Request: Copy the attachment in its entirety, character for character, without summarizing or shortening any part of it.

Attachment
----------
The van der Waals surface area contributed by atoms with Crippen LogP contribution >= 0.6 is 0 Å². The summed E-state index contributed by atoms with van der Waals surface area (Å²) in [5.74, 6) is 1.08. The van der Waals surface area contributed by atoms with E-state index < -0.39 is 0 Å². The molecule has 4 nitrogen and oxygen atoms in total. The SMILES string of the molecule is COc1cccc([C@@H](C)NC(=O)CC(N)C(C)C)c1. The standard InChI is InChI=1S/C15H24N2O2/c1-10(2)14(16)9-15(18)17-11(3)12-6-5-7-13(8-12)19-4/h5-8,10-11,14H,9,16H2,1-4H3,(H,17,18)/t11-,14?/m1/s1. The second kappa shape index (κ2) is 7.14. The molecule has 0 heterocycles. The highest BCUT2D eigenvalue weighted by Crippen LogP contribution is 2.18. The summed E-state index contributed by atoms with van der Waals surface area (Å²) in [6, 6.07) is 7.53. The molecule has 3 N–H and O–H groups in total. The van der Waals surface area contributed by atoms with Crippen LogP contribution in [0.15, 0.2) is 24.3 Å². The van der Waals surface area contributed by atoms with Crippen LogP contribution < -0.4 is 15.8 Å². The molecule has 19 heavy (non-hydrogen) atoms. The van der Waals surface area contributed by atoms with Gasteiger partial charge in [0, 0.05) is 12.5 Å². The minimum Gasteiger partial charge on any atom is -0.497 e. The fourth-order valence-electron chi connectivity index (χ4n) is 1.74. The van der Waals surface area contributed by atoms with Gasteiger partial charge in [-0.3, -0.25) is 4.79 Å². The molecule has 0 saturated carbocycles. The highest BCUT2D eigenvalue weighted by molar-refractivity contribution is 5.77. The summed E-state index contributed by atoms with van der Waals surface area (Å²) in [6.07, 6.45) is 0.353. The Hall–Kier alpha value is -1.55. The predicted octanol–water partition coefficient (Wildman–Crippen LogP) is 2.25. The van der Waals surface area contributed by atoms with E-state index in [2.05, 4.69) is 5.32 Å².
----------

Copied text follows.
The van der Waals surface area contributed by atoms with Crippen LogP contribution >= 0.6 is 0 Å². The summed E-state index contributed by atoms with van der Waals surface area (Å²) in [5.74, 6) is 1.08. The van der Waals surface area contributed by atoms with E-state index < -0.39 is 0 Å². The molecule has 4 nitrogen and oxygen atoms in total. The SMILES string of the molecule is COc1cccc([C@@H](C)NC(=O)CC(N)C(C)C)c1. The standard InChI is InChI=1S/C15H24N2O2/c1-10(2)14(16)9-15(18)17-11(3)12-6-5-7-13(8-12)19-4/h5-8,10-11,14H,9,16H2,1-4H3,(H,17,18)/t11-,14?/m1/s1. The second kappa shape index (κ2) is 7.14. The molecule has 0 heterocycles. The highest BCUT2D eigenvalue weighted by Crippen LogP contribution is 2.18. The summed E-state index contributed by atoms with van der Waals surface area (Å²) in [6, 6.07) is 7.53. The molecule has 3 N–H and O–H groups in total. The van der Waals surface area contributed by atoms with Crippen LogP contribution in [0.15, 0.2) is 24.3 Å². The van der Waals surface area contributed by atoms with Crippen LogP contribution < -0.4 is 15.8 Å². The molecule has 19 heavy (non-hydrogen) atoms. The van der Waals surface area contributed by atoms with Gasteiger partial charge in [0, 0.05) is 12.5 Å². The minimum Gasteiger partial charge on any atom is -0.497 e. The fourth-order valence-electron chi connectivity index (χ4n) is 1.74. The van der Waals surface area contributed by atoms with Gasteiger partial charge in [-0.3, -0.25) is 4.79 Å². The molecule has 0 saturated carbocycles. The highest BCUT2D eigenvalue weighted by molar-refractivity contribution is 5.77. The summed E-state index contributed by atoms with van der Waals surface area (Å²) in [6.07, 6.45) is 0.353. The Hall–Kier alpha value is -1.55. The predicted octanol–water partition coefficient (Wildman–Crippen LogP) is 2.25. The van der Waals surface area contributed by atoms with E-state index in [2.05, 4.69) is 5.32 Å².